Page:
The defendant did not object at trial to the testimony of Hintz, Beck, Held or Baker on the ground that such testimony was evidence of "other crimes" or was probative solely of the defendant's character. That contention is raised for the first time on appeal.

Similarly, the testimony of Walsh, relating the defendant's statements to the partners after the Null murder, was evidence of the defendant's conduct in carrying out the very crime charged. In disclosing and giving innocent explanations for the Edwards and Schucardt shootings, the defendant may have been attempting to enlist the aid of the partners in an anticipated fight to recover the proceeds on the Null policies from reluctant insurers. He may also have been seeking to assuage any suspicions which might later arise and to cover up his role in Null's death. The government did not seek to prove that the statements were true, but only that they had in fact been made. As such, the statements were "verbal acts" made in furtherance of the fraudulent scheme and were admissible on that ground. See VI Wigmore on Evidence § 1766 at 177-180 (3d ed. 1940).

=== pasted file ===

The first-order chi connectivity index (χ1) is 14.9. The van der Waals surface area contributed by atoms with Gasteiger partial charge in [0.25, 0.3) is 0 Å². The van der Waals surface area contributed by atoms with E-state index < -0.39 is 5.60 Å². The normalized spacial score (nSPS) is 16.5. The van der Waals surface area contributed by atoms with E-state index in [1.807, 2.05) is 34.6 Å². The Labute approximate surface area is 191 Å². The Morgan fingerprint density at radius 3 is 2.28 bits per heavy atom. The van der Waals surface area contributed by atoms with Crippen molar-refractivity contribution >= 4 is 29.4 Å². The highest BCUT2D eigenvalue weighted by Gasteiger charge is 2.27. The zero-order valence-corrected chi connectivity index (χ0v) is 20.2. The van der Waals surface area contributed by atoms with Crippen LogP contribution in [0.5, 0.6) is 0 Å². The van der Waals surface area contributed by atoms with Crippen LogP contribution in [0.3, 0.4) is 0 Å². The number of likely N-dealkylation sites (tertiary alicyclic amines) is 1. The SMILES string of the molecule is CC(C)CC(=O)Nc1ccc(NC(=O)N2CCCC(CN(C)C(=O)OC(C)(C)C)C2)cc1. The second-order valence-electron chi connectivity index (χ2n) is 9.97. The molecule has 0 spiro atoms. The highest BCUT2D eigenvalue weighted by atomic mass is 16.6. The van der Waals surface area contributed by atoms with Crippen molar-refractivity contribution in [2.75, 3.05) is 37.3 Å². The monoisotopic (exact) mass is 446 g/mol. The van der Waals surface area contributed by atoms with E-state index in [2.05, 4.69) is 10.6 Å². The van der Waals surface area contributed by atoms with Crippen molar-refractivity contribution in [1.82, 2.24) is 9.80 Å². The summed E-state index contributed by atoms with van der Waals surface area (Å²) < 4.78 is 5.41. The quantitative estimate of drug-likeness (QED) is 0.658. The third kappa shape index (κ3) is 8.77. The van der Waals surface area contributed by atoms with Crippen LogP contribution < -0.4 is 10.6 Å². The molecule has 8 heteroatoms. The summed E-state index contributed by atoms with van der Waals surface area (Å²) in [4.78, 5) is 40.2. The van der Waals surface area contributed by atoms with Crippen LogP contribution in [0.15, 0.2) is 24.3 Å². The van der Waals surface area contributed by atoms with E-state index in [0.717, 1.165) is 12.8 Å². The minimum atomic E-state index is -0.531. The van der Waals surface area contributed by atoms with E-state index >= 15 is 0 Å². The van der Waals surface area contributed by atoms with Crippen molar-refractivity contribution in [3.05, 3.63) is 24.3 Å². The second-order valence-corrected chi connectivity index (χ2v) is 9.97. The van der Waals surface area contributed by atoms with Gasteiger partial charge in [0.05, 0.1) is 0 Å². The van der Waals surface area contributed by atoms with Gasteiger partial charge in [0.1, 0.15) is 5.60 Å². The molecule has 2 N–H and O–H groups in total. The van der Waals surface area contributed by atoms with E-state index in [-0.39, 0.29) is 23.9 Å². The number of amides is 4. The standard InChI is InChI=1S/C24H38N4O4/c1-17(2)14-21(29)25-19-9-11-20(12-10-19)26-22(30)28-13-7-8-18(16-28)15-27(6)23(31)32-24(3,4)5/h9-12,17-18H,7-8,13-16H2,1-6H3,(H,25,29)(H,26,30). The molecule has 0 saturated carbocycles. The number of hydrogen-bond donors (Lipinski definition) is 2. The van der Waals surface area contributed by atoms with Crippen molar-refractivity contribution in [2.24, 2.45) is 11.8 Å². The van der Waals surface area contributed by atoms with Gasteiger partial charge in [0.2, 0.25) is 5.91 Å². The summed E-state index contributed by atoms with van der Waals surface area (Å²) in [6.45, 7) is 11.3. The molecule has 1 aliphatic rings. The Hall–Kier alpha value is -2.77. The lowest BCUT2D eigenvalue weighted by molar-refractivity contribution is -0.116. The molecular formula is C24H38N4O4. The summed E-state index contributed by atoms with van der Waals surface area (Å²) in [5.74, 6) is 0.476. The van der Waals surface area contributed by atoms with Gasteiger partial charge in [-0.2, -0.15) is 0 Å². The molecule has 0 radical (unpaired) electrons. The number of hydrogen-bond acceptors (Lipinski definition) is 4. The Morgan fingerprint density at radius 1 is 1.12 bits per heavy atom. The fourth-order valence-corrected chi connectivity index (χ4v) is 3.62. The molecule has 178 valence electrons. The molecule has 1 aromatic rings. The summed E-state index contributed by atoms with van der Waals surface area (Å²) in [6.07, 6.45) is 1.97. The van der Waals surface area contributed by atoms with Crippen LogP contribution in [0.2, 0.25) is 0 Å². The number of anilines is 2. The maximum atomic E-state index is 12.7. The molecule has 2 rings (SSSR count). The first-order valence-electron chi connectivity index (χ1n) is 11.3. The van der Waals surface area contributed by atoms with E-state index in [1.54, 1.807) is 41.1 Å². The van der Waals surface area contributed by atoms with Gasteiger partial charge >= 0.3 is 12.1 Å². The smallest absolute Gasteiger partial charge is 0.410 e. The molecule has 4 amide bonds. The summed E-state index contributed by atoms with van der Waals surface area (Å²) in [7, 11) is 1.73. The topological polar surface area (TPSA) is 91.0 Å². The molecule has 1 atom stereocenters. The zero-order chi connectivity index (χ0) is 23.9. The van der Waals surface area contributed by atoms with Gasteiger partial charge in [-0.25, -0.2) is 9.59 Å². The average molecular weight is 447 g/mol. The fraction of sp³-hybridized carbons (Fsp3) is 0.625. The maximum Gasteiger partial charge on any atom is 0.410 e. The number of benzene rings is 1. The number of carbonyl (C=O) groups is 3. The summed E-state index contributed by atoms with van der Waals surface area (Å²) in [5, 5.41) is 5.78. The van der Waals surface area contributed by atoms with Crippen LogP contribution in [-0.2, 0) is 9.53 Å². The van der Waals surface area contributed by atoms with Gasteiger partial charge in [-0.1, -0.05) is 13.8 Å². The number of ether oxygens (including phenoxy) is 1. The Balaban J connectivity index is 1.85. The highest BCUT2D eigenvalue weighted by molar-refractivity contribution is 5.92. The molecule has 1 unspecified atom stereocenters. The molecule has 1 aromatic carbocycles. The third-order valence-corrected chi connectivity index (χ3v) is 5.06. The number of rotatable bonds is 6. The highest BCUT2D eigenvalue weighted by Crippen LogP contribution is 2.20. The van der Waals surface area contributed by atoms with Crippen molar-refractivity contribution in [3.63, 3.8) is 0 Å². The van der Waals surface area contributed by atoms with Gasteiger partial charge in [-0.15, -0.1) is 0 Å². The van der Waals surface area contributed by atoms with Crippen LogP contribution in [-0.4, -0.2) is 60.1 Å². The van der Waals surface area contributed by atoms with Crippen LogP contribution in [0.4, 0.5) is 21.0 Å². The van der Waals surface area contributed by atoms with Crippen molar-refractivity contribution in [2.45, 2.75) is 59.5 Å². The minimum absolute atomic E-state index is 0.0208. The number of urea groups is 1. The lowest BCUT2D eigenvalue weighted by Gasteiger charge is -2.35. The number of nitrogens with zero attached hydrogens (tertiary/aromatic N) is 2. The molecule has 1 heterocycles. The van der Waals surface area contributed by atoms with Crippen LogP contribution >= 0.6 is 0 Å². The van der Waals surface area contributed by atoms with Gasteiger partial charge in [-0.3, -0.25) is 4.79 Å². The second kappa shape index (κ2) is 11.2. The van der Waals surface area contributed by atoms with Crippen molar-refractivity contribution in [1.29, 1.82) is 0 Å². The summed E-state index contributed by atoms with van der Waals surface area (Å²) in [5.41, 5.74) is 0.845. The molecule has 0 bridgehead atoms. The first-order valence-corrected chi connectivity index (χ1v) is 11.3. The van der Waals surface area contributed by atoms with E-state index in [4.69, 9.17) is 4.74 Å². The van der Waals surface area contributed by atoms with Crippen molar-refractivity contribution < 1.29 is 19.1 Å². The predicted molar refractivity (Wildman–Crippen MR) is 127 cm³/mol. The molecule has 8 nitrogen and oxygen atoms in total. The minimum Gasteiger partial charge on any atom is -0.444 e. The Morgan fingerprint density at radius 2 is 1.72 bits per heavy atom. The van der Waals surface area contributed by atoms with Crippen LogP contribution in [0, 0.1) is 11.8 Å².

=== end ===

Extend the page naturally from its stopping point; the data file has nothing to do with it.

Perhaps as a technical matter, the court should have instructed the jury that the statements were being received only as evidence of conduct, and should not be taken to establish that the defendant had in fact been a beneficiary in the past. However, the defendant did not request such a limiting instruction and, for obvious reasons, did not contest the truth of the exculpatory matter contained in the statements. Moreover, there was ample corroborative evidence — independently admissible — to establish that he had been beneficiary on the Edwards policy. Under the circumstances, the failure to give a limiting instruction was not prejudicial.

The testimony of both Mr. and Mrs. Alsop relating the defendant's statement that he had personally shot Edwards was likewise admissible. The defendant was attempting to induce Alsop to become an accomplice, and the making of the statement was as much an act in furtherance of the crime as the defendant's offer to pay Alsop $5,000 to murder Null. As such, it was admissible as a verbal act.